The age-old controversy surrounding this small island nation has greatly influenced the Taiwanese way of cooking. The main flavors were Japanese as the island was under Japanese rule until 1945, and Chinese flavors in later years when it was re-incorporated into China.
Of course, there are two very extensive cuisines, each with its own cooking methods, but Taiwan has absorbed both and created its own characteristics. The most commonly used spices are a mixture of cinnamon, anise and Sichuan pepper, very Chinese. But, according to Duilio:
“A lot is required for the texture we call “Q” (pronounced in English, you say “kiu”), which is a chewy texture heavily influenced by Japan. There are a few little things that represent a lot of Taiwan.”
Q is a mixture of al dente point for the Italians and all the delicious umami for the Japanese. Mapu eggplant is a perfect example of this combination of texture and taste.
“Mapu” is how Duilio and his two sisters affectionately call Dona Jasmine. The name given to the restaurant is a beautiful tribute to the matriarch as the nickname means “mother’s garden”.
The idea came with the creation of the restaurant, and Duilio says the choice of the ideograms “ma” for “mother” and “pu” for “orchard” or “garden” conveys the hospitality they intend to give to customers. . The idea is that food represents caring, greeting. He claims:
In addition to honoring my mother, we want to use food as a love language.”
After being involved in the early moments of Mapu’s creation, helping prepare the recipes and attending the salon reception, Dona Jasmine is currently playing the best role of all, according to her:
“Now I’m just going to see if they’re doing everything right and I’m always looking for different traditional Taiwanese dishes to show Kayo Yokota and Victor Valadao who are in charge of the kitchen. And I also try everything, that’s the best part.”
For Duilio, his mother’s involvement is important creative advice, but they don’t work directly together anymore: “There was a lot of fighting,” both laugh. Regarding the eggplant, Duilio comments: “It’s a cult dish that a lot of people like and ask for the recipe. There are people who say, “I don’t like eggplant, and I love Mapu.”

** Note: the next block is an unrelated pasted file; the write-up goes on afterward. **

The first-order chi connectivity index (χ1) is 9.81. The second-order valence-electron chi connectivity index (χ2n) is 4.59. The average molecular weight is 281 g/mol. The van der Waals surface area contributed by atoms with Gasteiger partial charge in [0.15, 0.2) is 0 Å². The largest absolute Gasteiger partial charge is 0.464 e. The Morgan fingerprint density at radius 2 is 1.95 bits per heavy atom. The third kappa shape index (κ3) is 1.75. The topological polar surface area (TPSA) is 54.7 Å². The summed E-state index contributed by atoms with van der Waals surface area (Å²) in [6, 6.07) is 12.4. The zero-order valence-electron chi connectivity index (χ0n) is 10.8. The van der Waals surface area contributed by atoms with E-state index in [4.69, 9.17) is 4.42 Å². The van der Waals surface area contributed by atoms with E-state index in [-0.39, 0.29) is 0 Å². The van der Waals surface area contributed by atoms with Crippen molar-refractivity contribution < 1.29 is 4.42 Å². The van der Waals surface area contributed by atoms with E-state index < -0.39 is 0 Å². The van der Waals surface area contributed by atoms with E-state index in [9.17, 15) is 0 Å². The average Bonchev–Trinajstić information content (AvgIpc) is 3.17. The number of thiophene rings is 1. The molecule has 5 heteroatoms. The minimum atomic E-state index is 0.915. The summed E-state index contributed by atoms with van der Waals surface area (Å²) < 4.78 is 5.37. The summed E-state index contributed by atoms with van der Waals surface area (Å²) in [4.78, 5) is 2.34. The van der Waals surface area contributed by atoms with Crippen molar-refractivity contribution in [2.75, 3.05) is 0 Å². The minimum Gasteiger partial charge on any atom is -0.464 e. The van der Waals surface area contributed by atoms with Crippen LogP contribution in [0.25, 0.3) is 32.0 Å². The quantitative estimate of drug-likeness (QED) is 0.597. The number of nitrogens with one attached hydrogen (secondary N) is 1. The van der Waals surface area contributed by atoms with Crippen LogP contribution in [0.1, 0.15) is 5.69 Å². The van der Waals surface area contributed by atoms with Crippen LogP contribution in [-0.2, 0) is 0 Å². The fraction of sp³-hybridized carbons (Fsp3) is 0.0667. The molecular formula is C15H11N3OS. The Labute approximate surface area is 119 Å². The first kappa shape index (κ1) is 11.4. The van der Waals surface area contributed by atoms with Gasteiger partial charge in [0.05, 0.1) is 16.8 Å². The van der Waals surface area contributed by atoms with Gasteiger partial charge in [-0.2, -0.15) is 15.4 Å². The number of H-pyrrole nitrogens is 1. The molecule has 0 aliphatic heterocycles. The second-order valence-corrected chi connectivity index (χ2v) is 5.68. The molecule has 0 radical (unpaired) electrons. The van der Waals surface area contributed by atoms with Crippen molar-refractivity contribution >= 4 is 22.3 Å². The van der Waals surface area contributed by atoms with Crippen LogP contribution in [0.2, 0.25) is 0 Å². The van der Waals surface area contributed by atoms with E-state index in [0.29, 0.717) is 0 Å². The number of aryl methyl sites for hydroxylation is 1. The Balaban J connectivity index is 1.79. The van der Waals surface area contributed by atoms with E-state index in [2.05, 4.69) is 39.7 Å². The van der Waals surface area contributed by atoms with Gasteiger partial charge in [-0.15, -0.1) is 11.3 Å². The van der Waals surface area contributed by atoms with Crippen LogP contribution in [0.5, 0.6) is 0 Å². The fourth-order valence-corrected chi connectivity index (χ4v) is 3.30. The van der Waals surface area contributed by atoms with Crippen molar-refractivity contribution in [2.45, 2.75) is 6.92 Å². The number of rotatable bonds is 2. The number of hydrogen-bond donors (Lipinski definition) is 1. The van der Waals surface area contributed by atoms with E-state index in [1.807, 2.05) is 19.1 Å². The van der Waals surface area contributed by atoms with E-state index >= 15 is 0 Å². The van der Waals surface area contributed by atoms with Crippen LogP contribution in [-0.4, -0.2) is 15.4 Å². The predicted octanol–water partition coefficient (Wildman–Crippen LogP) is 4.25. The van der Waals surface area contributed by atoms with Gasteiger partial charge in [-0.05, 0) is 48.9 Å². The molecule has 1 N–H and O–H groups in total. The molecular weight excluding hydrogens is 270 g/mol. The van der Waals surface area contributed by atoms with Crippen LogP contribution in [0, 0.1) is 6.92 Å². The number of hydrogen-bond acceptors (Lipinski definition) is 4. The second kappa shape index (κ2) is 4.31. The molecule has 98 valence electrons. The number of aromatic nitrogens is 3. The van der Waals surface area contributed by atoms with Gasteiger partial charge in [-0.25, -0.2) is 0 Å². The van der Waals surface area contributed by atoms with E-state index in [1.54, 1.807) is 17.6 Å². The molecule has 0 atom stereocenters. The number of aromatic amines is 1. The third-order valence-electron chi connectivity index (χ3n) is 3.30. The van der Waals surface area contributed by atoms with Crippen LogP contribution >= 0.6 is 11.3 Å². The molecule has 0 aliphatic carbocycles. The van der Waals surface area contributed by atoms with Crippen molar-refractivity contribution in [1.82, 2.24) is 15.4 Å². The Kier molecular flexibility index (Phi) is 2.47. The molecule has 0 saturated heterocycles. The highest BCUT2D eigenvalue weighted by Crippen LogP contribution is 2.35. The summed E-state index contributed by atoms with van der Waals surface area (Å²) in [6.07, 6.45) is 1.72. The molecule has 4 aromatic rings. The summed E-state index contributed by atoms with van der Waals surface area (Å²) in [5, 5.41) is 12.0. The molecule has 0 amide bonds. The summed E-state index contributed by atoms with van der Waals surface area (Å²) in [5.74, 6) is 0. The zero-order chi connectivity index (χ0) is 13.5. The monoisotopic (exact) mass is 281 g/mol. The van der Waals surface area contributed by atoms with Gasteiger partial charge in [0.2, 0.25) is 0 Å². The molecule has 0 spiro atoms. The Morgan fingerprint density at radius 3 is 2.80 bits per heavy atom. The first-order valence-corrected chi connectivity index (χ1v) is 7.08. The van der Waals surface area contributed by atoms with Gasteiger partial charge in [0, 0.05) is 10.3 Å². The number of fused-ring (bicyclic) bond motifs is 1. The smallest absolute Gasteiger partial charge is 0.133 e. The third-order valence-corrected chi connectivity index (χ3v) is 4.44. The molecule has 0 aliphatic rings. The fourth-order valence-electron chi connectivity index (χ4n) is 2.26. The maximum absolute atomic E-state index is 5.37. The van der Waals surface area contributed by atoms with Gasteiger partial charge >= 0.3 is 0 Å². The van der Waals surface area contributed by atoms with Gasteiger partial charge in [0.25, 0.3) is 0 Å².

Dona Jasmine irritably but very sympathetically admits:
If it was earlier, we would have quarreled, because I would not have given the eggplant recipe, it’s a secret.
Eggplant in miso and soy sauce
Makes 4 servings
- 30 grams of soy sauce
- 30 grams of miso paste
- 30 grams of sugar
- 30 grams of filtered water
- 4 Japanese or Chinese eggplants
- 80 grams of wheat flour
- 80 grams cornstarch
- 80 grams of flour
- 1 bunch fresh green onions for garnish
- vegetable oil for frying
1- Prepare the sauce: in a saucepan, put on fire and dissolve sugar, miso, soy sauce and water well, turn off the fire after the first signs of boiling. To book.
2- Prepare the breading mixture: mix the three types of flour with fue until a homogeneous mixture is obtained.
3- Rinse well and cut the eggplant diagonally to form small even-sized pieces.
4- Soak eggplant in water.
5- Strain the eggplant through a sieve.
6- Put the wet eggplants into the pan with the mixture to coat them and remove any excess flour with your hands.
7- Fry in hot oil (180ºC) for about 2-3 minutes.
8- Arrange the eggplant on a plate and distribute the desired amount of sauce, remembering that too much can make the dish too salty.
9- Done with chopped green onions.